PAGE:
The boys were talking about Slim and there were some thoughts based on him that really got me excited.  Think of Slim and how the author presents him, a "master craftsmen", "princely" and wise.  Now remember what he says about himself were he in the position of the dog.  He tells Candy that he wishes someone would shoot him if he grew old and useless (ironic in some ways as he is telling Candy this who IS old and arguably useless, especially with his hand in the condition it is); he has decided that his life is free of aspiration.  It is interesting that such a 'perfect' character would not buy into the Dream that pervades the lives of Lennie, George, Candy and, for a time, Crooks.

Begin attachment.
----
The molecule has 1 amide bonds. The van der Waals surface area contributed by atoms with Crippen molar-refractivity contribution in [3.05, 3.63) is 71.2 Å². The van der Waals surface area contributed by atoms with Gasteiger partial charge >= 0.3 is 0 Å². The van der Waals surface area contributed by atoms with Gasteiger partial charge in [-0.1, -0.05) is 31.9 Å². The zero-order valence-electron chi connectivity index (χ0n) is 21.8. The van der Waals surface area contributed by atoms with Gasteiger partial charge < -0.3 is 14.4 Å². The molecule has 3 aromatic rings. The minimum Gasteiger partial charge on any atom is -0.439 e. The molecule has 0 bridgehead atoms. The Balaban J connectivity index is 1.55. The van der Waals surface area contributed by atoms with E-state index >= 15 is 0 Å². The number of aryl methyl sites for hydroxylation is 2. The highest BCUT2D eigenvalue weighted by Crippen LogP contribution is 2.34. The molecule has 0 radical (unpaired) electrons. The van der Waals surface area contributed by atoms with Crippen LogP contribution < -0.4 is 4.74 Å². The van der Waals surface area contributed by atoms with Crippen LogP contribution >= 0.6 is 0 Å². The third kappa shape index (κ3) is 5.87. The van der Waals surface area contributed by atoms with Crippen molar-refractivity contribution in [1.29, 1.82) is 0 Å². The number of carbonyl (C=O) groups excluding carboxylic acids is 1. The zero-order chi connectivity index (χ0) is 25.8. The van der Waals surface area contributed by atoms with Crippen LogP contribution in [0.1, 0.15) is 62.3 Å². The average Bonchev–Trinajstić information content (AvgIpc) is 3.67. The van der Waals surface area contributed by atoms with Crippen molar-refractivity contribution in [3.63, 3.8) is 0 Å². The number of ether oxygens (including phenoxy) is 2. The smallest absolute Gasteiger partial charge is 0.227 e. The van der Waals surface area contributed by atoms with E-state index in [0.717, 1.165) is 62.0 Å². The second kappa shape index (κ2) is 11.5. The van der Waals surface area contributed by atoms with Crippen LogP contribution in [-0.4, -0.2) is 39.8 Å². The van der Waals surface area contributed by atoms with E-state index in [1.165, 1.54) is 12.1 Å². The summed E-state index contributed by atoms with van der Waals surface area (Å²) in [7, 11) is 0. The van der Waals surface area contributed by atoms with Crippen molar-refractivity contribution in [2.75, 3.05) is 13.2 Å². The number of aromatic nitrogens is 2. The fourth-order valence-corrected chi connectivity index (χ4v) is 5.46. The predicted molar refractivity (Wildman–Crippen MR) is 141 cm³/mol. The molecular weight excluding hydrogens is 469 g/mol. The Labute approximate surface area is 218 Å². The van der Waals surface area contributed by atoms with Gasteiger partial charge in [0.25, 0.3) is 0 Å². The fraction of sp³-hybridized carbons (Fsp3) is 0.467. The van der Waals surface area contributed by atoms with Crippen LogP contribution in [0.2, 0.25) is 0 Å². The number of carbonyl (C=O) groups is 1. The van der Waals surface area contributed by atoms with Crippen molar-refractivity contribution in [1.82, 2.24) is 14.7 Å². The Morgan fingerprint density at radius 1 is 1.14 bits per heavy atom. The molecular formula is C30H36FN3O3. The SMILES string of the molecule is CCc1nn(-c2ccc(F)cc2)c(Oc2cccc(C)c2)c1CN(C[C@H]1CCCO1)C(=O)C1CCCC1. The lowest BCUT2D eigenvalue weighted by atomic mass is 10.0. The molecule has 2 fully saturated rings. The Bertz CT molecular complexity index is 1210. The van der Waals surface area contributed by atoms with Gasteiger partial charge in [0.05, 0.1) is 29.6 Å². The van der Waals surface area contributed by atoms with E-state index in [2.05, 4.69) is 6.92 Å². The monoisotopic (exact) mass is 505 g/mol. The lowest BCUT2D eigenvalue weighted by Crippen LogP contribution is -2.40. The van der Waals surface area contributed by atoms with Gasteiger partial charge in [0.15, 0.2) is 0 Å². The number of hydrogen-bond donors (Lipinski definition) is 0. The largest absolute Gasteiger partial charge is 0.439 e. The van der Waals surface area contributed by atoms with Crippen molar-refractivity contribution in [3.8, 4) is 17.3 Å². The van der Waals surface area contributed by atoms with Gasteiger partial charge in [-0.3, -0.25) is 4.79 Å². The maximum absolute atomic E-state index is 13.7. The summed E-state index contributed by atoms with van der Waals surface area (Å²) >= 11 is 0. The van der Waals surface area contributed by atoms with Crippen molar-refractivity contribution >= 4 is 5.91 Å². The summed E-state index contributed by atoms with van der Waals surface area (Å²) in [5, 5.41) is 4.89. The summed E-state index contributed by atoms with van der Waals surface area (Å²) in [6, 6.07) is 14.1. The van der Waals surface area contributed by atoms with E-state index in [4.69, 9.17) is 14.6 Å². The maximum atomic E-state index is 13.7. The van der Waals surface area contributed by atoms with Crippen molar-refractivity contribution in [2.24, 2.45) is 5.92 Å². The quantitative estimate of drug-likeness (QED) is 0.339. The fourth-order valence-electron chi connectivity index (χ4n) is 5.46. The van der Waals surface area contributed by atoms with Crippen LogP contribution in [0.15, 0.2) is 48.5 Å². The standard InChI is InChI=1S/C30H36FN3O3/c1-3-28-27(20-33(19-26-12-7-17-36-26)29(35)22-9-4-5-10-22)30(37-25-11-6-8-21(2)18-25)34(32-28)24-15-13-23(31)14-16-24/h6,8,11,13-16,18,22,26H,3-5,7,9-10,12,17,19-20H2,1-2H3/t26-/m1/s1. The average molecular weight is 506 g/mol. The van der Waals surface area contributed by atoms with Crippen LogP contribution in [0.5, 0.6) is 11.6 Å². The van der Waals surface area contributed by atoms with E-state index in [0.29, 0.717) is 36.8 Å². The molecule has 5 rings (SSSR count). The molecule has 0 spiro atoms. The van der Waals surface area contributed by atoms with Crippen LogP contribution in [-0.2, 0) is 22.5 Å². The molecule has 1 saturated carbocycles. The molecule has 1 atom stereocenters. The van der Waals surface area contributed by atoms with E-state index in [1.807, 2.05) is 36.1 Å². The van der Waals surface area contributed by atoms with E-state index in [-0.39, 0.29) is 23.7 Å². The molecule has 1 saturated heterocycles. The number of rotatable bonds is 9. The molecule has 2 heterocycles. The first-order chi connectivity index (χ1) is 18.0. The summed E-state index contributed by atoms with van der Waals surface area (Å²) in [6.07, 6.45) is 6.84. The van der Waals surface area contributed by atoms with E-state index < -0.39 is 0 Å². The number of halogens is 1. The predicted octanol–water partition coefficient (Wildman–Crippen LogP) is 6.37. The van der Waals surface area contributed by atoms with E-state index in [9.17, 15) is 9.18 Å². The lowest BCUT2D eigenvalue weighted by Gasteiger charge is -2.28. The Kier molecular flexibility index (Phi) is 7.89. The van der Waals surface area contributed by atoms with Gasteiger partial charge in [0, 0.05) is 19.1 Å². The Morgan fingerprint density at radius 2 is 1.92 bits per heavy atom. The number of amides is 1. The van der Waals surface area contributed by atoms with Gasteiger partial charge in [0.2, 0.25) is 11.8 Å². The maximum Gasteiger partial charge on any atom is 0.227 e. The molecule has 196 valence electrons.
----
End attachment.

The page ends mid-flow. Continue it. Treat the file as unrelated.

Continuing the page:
Charlie began to question why Slim wouldn't, if he is so perfect.  What Charlie is suggesting is that Slim, because he is wise, sees that he should be comfortable with what he has and that to Dream is useless.  In many ways he represents the reality of the situation in America at the time.  He IS wise not to dream because at least then he cannot be hurt as Candy, Crooks and George are.

Henry agreed with this and said Charlie was tank.

Essentially the boys are also saying the Dream is foolish.  To Dream of a life beyond the clutches of the world and essentially reality was foolish: there was no escape for anyone at this time and they are all trapped.  Remember that the ranch is a microcosm, meaning it is meant to represent the rest of the immediate world at that time.  Arguably Lennie is the only one who attains his dream as he is happiest when George is telling it him "like you done before"...he dies imagining the dream, which is as close as anyone can come.